Sat 1 Jul 2006 - Thu 6 Jul 2006 34 °C
And so it came to be that the next evening we decided to walk the walls of Dubrovnik's old town. Germany and Argentina met each other in the quarter finals of the World Cup that night and we watched the second half while having drinks on a cafe situated on the wall itself, with a fine view. The walls offer a stunning view of the old town, the sea and islands beyond. There is something satisfying about an overview of a town that makes you feel like you have truly seen it. Perhaps that explains why people are so keen to climb as high as possible wherever they go. Or maybe it is just some primordial instinct to survey the land and perhaps plot its downfall..
Various shots from the walls.
Descending from the wall, we watched the penalties that the match ended up in while waiting for dinner. One thing has to be said about Croatian restaurants; they are remarkably consistent in both menu and pricing. Typical offerings include grilled meat, fish, some schnitzels and various standard Italian food such as spaghetti, risotto and pizza. A speciality is the so-called 'Black Risotto', which is coloured by the ink of cuttle-fish and in turn passes its colouring on to your teeth, creating a fearsome image (or so I was told by Janelle). It doesn't taste too bad though. The consistency of menus aside, the pricing is really the most surprising factor. One would expect a fairly remote road side restaurant to be somewhat cheaper than a well-serviced restaurant with a view in Dubrovnik and yet surprisingly the dishes, though significantly varying in quality, are virtually the exact same price whichever restaurant one chooses. A spaghetti for instance is almost always around the 40kn mark (just under AU $10).
Some of that delicious black risotto
After Dubrovnik, we drove our way back to Split where we had arranged to drop off our hire car. The winding drive back was indeed enjoyable, minus a frightening incident where a police convoy needed to pass everyone in a hurry. On a two lane windy road, this is quite a feat considering there is a mountain on one side and a steep cliff on the other and little room to move aside. And yet they seemed to manage it at what must have been 100 kph.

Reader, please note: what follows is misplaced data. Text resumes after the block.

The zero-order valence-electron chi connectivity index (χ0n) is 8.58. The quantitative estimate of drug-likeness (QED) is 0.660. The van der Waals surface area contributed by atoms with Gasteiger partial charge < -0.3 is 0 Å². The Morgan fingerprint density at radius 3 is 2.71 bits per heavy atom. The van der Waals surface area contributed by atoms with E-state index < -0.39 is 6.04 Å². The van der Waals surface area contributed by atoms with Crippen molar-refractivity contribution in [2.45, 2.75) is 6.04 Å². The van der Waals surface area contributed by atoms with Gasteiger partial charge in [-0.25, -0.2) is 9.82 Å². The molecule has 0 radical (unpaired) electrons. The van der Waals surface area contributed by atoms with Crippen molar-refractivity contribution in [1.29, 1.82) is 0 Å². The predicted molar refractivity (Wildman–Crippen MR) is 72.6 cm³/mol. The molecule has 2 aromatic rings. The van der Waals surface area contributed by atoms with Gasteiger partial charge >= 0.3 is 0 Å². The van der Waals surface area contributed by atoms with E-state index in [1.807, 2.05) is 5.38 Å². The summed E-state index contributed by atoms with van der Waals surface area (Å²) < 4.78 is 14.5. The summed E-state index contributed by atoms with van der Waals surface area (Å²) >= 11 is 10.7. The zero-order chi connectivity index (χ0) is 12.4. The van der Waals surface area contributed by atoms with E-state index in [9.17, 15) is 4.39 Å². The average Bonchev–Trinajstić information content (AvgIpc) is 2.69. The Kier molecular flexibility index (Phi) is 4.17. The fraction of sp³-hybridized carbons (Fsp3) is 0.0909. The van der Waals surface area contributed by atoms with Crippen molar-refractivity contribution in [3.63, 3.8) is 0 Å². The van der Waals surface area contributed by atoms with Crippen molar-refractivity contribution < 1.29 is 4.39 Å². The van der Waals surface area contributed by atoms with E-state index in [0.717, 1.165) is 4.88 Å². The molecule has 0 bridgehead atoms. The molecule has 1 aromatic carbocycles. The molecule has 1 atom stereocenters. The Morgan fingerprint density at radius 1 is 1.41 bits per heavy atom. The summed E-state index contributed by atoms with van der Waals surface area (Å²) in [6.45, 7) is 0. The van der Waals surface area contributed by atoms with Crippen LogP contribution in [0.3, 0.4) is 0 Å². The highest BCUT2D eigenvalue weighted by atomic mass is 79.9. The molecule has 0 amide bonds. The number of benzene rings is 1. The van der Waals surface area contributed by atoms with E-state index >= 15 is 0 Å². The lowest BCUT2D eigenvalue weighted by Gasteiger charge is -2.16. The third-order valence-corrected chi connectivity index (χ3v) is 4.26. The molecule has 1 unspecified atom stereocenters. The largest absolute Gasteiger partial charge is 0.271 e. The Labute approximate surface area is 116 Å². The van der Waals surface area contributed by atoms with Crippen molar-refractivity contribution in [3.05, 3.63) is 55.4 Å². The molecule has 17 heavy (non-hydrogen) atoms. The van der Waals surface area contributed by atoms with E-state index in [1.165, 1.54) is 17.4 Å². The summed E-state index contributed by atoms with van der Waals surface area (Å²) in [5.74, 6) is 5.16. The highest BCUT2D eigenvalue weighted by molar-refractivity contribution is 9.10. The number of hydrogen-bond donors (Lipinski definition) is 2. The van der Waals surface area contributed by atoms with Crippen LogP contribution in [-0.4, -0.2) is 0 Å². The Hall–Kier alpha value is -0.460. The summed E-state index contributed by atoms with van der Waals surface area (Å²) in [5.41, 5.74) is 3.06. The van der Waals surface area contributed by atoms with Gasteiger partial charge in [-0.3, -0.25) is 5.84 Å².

Split was an enjoyable stay as well, though on the day we arrived the guy from the car rental company described it as the hottest it had ever been. The old town is truly beautiful and the Roman fortification that to this day is still a vital part of the town's fibre makes for a fascinating layout. It is an enjoyable place to wander around, get lost in the maze of small streets stopping for drinks or maybe a spot of lunch at hidden cafes down back alleyways (perhaps some grilled meat for a change).
We decided we would make a day-trip from Split to the smaller town of Trogir, an hour away by public bus. The winding streets were familiarly similar to Split and Dubrovnik though not as extensive and somewhat more run-down in parts as well.
After a few days in Split, we hopped on the train to Zagreb, providing some more stunning views of the interior of Croatia and the small towns and fortifications it passed. Zagreb is a more modern city than Split, the lower town consisting of largely 19th century buildings, some which remind of Melbourne. The medieval upper town didn't seem particularly large and didn't have the same 'quaintness' as Split, Dubrovnik or Trogir, but it did have some very nice cafes, bars, shops and a general good vibe about the place.
We checked out some museums during our stay and enjoyed some nice food before hopping on this train that we now find ourselves on, chugging towards Budapest.